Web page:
From the Ask Courtney mailbox...
“I'm currently looking for position in the international development field. I'm about to send my job application to a nondenominational Christian international organization. I know the organization is looking for Christ believers to join their team. Although I'm a Christian I'm hesitant to include anything on that'll show my religious beliefs since I'm applying to organizations and companies that do not incorporate any religious views into their missions. Do any of you have opinions about this?”
How Much Do I Share?
First of all, good luck on your job search.
In the US, laws that dictate what constitutes discrimination on religious grounds are enforced by the US Equal Employment Opportunity Commission and it's worth looking at their guidance here.
You're not talking about discrimination, I get that. Yet you'll do yourself a huge favor if you understand that these laws represent the rocky shore employer's work hard to steer clear of.
Knowing these rules will help you understand their perspective, and that will benefit you immensely now and moving forward.
“If they don’t like you for being yourself, be yourself even more.”– Taylor Swift
There's a documentary about Taylor Swift playing on Netflix right now: Miss Americana
In scene after scene, she's singing to jam-packed stadiums, accepting Grammy award after Grammy award, and basically owning the music industry.
The chronicle of her successes is nothing short of stunning. Whatever you think of her, it's amazing to see the arc of her career.
Since TSwift started singing when she was a kid, this flick shows you the child star morphing into an adult.
One of her "grown up" trials is deciding if she's going to share her political opinion - a la the Dixie Chicks.
Or remain in superstar neutral, and work toward the near universal adoration of say, Dolly Parton.
There's a scene where Miss Americana, Taylor, is passionately, tearfully arguing to break the Golden Rule of Entertainment and publicly take sides in an upcoming election.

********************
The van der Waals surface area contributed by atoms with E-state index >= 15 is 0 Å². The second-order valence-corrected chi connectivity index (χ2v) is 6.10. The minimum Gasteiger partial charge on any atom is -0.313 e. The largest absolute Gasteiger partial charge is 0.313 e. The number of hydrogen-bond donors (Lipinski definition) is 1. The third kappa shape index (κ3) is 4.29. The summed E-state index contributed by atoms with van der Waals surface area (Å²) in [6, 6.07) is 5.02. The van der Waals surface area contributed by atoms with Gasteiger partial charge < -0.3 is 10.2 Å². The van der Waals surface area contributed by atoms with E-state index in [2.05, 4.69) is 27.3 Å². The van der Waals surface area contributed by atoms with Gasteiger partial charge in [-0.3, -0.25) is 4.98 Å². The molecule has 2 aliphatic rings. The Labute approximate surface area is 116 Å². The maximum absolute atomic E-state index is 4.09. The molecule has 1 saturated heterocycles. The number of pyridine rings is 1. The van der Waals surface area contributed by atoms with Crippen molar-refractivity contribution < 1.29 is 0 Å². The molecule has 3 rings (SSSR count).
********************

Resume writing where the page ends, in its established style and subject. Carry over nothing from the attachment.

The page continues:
Speaking up will most certainly send some of her fans running.
Her management team's response to this idea is ...."Noooooooooooo!!!!"
One of her advisors, managers, what have you, says to her:
"Imagine if we came to you and said, 'we've got this idea that would half the number of people who come to your next tour.'
Even though she's a wildly rich, private jet flying,mega star with (at the time) 112 million Twitter followers, she's still sweating the exact same thing as you.
How much of yourself should you reveal?
What's true for her is true for you: if you have an opinion (about anything) you'll lose some of your followers, prospects, opportunities, money, fans and so on.
The ones you keep will likely respect you more and feel a more authentic connection to you and it's possible you'll feel the same as Taylor.
After taking sides publicly in an election and taking at least some of the hit her advisor warned about, she said happily and a little triumphantly "I feel 200 pounds lighter."
And this is a woman who just watched 20+ million of her followers say, "Bye, we are never, ever, ever getting back together."
Some people can't keep who they are under wraps and when they try it tears them up.
Other's feel it's private and have no problem keeping things to themselves.
Which are you?
Only you know.
This will come up again and again in your career and life.
Situations will require you to decide whether you're going to speak up and maybe get some doors slammed in your face or be quiet and not ruffle any feathers.
When they say "No," you say "Next."
The good news: people will pleasantly surprise you with their goodness and decency.
And you'll find the most surprising allies when you show up as yourself.
As famous and fearlessly herself singer Lady Gaga says, "Baby I was born this way."
You do you,
PS - Do you know what a Q Score is?I write about that in an upcoming email and so stick around.
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